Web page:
Cubs go quietly into winter, their reign as defending champs finally over

The armchair psychology went like this: Force the Los Angeles Dodgers onto the plane, let them think about it during the long flight to the West Coast, get in their heads during Friday’s day off and feel all the momentum and pressure shift in this National League Championship Series.

At least that’s what the Cubs told themselves and the media, whether or not they actually believed it, playing the kind of mind games designed for lesser teams. From Theo Epstein and the top of baseball operations down, the Cubs had enough connections to the 2004 Boston Red Sox to hope they could become only the second team to overcome an 0-3 LCS deficit.

That dream officially ended at 10:15 p.m. on Thursday when Willson Contreras lined Kenley Jansen’s 93.3-mph cutter at backup shortstop Charlie Culberson, another symbol of Dodger Way game-planning and the overall depth to withstand the loss of All-Star Corey Seager as he recovered from a back injury. The mosh pit formed in the middle of Wrigley Field, where it got very quiet except for a few sections of Dodger fans cheering and Gary Pressy playing the organ.

The Cubs are no longer the defending World Series champs after an 11-1 loss that had no drama or suspense and felt more like a getaway day. There will be no Game 6 or Game 7 this weekend at Dodger Stadium.

“I only experienced winning,” said Albert Almora Jr., a rookie outfielder on last year’s forever team. “Jon Jay told me: ‘Look at the expressions on their face when they’re celebrating on your field and let that sink in and learn from that and build from that.’”

You believed Almora, a baseball gym rat, when he stood at his locker and said: “It hurts.” But when the clubhouse doors opened to the media roughly 30 minutes after the final out, you didn’t really feel any tension in the room, more like a collective exhale, a time to sit around and drink a few Presidente beers and realize that the Dodgers deserved to go to the World Series for the first time since 1988.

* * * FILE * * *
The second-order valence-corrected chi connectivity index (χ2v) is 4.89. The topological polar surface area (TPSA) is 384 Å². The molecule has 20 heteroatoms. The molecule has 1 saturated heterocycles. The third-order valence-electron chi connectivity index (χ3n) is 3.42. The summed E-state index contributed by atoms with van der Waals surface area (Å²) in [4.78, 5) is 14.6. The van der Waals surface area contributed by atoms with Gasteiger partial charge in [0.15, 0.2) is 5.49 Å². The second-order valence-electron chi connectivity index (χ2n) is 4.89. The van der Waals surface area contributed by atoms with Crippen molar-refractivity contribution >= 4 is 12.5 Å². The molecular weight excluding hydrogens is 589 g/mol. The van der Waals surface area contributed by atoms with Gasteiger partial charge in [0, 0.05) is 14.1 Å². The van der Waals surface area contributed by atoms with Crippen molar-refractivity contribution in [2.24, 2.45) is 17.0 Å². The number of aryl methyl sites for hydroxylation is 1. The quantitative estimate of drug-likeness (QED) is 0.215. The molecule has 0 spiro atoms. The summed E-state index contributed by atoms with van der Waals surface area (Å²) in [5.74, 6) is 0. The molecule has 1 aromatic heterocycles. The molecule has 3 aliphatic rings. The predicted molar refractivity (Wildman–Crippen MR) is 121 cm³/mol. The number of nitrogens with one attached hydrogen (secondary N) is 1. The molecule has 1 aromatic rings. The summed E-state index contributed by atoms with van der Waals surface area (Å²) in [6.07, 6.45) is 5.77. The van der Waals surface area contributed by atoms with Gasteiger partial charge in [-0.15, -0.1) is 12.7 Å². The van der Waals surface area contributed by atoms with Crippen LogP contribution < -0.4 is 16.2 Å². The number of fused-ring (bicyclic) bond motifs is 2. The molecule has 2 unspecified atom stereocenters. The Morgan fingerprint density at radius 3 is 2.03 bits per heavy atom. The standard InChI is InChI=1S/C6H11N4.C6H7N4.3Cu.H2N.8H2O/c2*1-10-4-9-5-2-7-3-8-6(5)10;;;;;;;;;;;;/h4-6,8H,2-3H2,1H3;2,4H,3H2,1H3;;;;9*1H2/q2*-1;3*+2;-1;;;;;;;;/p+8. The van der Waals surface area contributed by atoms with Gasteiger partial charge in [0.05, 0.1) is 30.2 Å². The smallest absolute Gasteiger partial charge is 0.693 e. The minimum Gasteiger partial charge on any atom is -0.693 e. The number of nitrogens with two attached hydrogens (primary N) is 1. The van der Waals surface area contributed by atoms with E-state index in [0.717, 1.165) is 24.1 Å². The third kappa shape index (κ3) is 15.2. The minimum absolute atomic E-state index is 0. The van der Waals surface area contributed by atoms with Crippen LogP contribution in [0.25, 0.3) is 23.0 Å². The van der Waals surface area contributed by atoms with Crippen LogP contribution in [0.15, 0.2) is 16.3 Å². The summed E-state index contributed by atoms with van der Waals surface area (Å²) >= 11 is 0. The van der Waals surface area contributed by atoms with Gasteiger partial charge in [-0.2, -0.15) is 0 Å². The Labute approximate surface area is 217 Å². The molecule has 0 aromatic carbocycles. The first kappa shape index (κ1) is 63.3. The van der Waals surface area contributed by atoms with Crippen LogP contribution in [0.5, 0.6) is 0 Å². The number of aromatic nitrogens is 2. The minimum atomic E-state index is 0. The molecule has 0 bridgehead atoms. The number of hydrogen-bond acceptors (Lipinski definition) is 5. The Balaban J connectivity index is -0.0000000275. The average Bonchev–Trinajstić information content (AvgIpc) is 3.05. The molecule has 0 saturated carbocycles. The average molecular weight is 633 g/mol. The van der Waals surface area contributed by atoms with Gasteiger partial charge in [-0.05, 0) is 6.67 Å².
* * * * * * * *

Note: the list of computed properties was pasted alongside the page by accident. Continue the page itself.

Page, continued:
“They just flat-out beat us,” said Kris Bryant, who got the first hit off Clayton Kershaw, a garbage-time homer in the fourth inning when the Cubs were already down 9-0.

Bryant is everything you could ever want in a franchise player – diligent on the field, polished off the field, even more productive in many ways after his MVP campaign, someone who doesn’t even drink during clinch celebrations – but even he admitted he still felt the World Series hangover that bugged the Cubs.

“I was just looking back at last year,” Bryant said. “I didn’t get home until like November 10 last year with all the festivities after winning and stuff. I think that really caught up to some of us this year. So I don’t know, maybe the extra time to recoup, maybe train a little harder. I am getting older, so I got to watch that.”

The reporters chuckled along with Bryant in a room where the sound system played classic rock like Dire Straits and Tom Petty. The Cubs know they should be good again in 2018 – and for years after that – and didn’t exactly sound devastated.

To be honest, Wednesday’s thrilling Game 4 win felt like the Super Bowl for this team, Jake Arrieta getting a standing ovation and tipping his cap before signing his free-agent megadeal somewhere else, Wade Davis having the guts to finish off a 48-pitch, two-inning save and the Cubs feeling the adrenaline rush of staving off elimination for another night.

When Jon Lester saw the media gathering by his locker, he joked: “What? I didn’t do s---. Why the f--- do you want to talk to me?”

“Obviously, nobody likes to lose, but we’ve been in the NLCS for three years in a row,” said Lester, who raised the bar for expectations when he signed a $155 million contract with a last-place team after the 2014 season. “You know how special that is. I know everybody kind of goes back to the first half of the season and they like to nitpick. But we won the division, made the playoffs and made it to the NLCS.